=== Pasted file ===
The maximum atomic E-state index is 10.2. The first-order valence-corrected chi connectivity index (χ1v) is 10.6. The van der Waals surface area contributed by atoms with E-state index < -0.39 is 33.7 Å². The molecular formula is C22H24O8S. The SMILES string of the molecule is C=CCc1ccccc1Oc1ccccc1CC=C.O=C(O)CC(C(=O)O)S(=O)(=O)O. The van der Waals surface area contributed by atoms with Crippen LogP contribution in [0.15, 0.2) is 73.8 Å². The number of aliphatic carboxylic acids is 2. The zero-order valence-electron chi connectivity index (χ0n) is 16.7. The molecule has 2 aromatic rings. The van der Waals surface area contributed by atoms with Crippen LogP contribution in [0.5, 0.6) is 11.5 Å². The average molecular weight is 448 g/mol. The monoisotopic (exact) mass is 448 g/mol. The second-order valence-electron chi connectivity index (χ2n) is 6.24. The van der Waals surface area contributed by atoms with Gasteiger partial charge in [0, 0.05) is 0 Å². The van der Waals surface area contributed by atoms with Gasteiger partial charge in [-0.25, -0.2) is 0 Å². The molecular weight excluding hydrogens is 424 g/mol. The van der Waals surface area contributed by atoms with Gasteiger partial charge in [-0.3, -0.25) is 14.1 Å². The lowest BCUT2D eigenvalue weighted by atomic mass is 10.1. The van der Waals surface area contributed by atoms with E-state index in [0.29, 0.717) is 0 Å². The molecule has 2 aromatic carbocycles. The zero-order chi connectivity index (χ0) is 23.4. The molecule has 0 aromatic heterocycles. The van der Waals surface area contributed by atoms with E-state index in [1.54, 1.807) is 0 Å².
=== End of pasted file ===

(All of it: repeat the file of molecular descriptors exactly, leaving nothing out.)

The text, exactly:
The maximum atomic E-state index is 10.2. The first-order valence-corrected chi connectivity index (χ1v) is 10.6. The van der Waals surface area contributed by atoms with E-state index < -0.39 is 33.7 Å². The molecular formula is C22H24O8S. The SMILES string of the molecule is C=CCc1ccccc1Oc1ccccc1CC=C.O=C(O)CC(C(=O)O)S(=O)(=O)O. The van der Waals surface area contributed by atoms with Crippen LogP contribution in [0.15, 0.2) is 73.8 Å². The number of aliphatic carboxylic acids is 2. The zero-order valence-electron chi connectivity index (χ0n) is 16.7. The molecule has 2 aromatic rings. The van der Waals surface area contributed by atoms with Crippen LogP contribution in [0.5, 0.6) is 11.5 Å². The average molecular weight is 448 g/mol. The monoisotopic (exact) mass is 448 g/mol. The second-order valence-electron chi connectivity index (χ2n) is 6.24. The van der Waals surface area contributed by atoms with Gasteiger partial charge in [0, 0.05) is 0 Å². The van der Waals surface area contributed by atoms with Gasteiger partial charge in [-0.25, -0.2) is 0 Å². The molecular weight excluding hydrogens is 424 g/mol. The van der Waals surface area contributed by atoms with Gasteiger partial charge in [-0.3, -0.25) is 14.1 Å². The lowest BCUT2D eigenvalue weighted by atomic mass is 10.1. The van der Waals surface area contributed by atoms with E-state index in [0.29, 0.717) is 0 Å². The molecule has 2 aromatic carbocycles. The zero-order chi connectivity index (χ0) is 23.4. The molecule has 0 aromatic heterocycles. The van der Waals surface area contributed by atoms with E-state index in [1.54, 1.807) is 0 Å².